Biologist applies quality control for quail

image: Elizabeth Hobson, an assistant professor at UC, uses a QR scanner to help supervise quail care in her biology lab.
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Credit: Andrew Higley/UC

A University of Cincinnati biologist uses technologies more commonly found in Amazon distribution warehouses to care for birds in her lab.

Elizabeth Hobson, an assistant professor at UC, and her students study bobwhite quail. Researchers call these fluffy, brown-colored quails “the bobs” – and they’re objectively adorable, clucking and calling to each other across the lab.

Hobson and his students must care for each of the 47 birds daily, supplementing food, replacing water and checking on their health and welfare.

“It can be stressful for students to be responsible for animals in a lab — keeping them happy and making sure you’re providing consistent care,” Hobson said.

Hobson needed a simple way to ensure that each animal received the proper care. Traditionally, lab workers can track their tasks using a checklist on a clipboard. But logging information into a spreadsheet every day can be cumbersome and time-consuming.

“With all the care we take every day, I didn’t want to overburden my team with a lot of extra bookkeeping or paperwork,” Hobson said.

She turned to a QR scanner, a plastic handheld device that reads the laminated QR code tags affixed to each bird’s cage, ticking off health, food, water and behavioral enrichment that wirelessly transmits the data to a spreadsheet.

Outstanding tasks are highlighted in a different color, making it easy for the lab team to verify that all birds have received daily attention.

“Once a week, we clean the cages. Twice a week we do enrichment,” Hobson said. “They all happen on different schedules. With different students taking care of the birds, the scanning system has been extremely helpful in keeping track of everything.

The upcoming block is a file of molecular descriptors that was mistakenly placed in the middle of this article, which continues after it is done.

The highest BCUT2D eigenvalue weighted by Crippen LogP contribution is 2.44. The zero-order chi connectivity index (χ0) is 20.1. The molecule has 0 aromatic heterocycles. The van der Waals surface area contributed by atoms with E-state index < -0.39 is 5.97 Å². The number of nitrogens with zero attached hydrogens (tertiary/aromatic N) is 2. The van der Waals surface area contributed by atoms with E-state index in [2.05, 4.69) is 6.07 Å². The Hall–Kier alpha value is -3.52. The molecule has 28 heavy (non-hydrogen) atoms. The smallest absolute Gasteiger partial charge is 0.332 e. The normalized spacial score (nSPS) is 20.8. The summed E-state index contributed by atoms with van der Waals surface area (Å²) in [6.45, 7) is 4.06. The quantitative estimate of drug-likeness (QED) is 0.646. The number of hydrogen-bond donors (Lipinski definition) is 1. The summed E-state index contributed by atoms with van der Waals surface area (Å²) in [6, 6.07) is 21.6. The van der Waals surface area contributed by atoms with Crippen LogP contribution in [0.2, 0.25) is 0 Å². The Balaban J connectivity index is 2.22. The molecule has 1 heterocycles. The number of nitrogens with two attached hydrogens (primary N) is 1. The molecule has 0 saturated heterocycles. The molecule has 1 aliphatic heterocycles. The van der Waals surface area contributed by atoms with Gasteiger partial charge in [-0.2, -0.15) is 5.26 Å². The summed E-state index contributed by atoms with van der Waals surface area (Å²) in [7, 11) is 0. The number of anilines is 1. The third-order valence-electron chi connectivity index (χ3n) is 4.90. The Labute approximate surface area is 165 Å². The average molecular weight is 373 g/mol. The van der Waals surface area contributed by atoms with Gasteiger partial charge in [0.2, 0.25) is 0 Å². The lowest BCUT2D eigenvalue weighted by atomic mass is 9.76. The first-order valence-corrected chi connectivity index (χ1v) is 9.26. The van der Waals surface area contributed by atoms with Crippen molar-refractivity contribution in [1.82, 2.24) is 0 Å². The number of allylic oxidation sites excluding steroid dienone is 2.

“Our system makes it quick and easy to collect detailed care data for each cage. And doing the scanning is actually quite fun.

Hobson said she was inspired by QR codes used by biology labs to track samples or complete surveys. But codes are used in many ways.

“Some unexpected inspirations were Etsy online sellers tracking their inventory with QR codes and elementary school teachers tracking student attendance, again with QR codes.” said Hobson.

Hobson shared his new animal care system in the journal Animal Behavior and Cognition.

Hobson and his students study the social behavior and communication of quail.

Doctoral candidate Sanjay Prasher studies how quail groups construct their social systems. Prasher brought birds together in a flight pen for the first time and recorded the social interactions as the quails got to know each other.

Bobwhite Quail are found from Nebraska to Florida and from Texas to Ohio. Outside of the breeding season, they often gather in social herds called coveys. The social relationships they form in these broods could be important for finding food and avoiding predators. However, studying quail in the wild over time is difficult because they are preyed upon by everything from cats and foxes to hawks and owls.

“Everyone eats it. They’re like popcorn there, which makes it difficult to get enough data to understand the longer-term relationship formation of birds in the wild,” Hobson said.

“In the lab, we have controlled conditions where we can eliminate the predation that would be so disruptive to this kind of long-term social study in nature,” she said. “We would eventually like to relate what we learn in the lab to what they would do in the wild.”

Bobwhite quail numbers have declined sharply across most of their historic range. In Ohio 50 years ago, populations numbered in the millions, but several population declines since then have severely affected their numbers. Since 2011 alone, the bobwhite quail population has dropped by 71% and there are now fewer than 3,000 bobwhite quail living in the state.

“The initial crash seems to be related to a few really bad winters in the 1970s,” Hobson said. “But at the same time, they were impacted by habitat loss. This combination made it difficult for them to recover. We are in the very early stages of this new vocalization project, but hopefully we can use our results to better study wild quail populations.

Students in Hobson’s lab said the little birds had oversized personalities.

“Everybody loves bobs,” said UC student Sophia Clemen. “They are round and puffy with big black eyes and they make super cute little chirps and calls. They certainly have their own personality quirks – some of the quails are much bolder and more curious towards us than others. I really like working with them.


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About Sally E. Bartley

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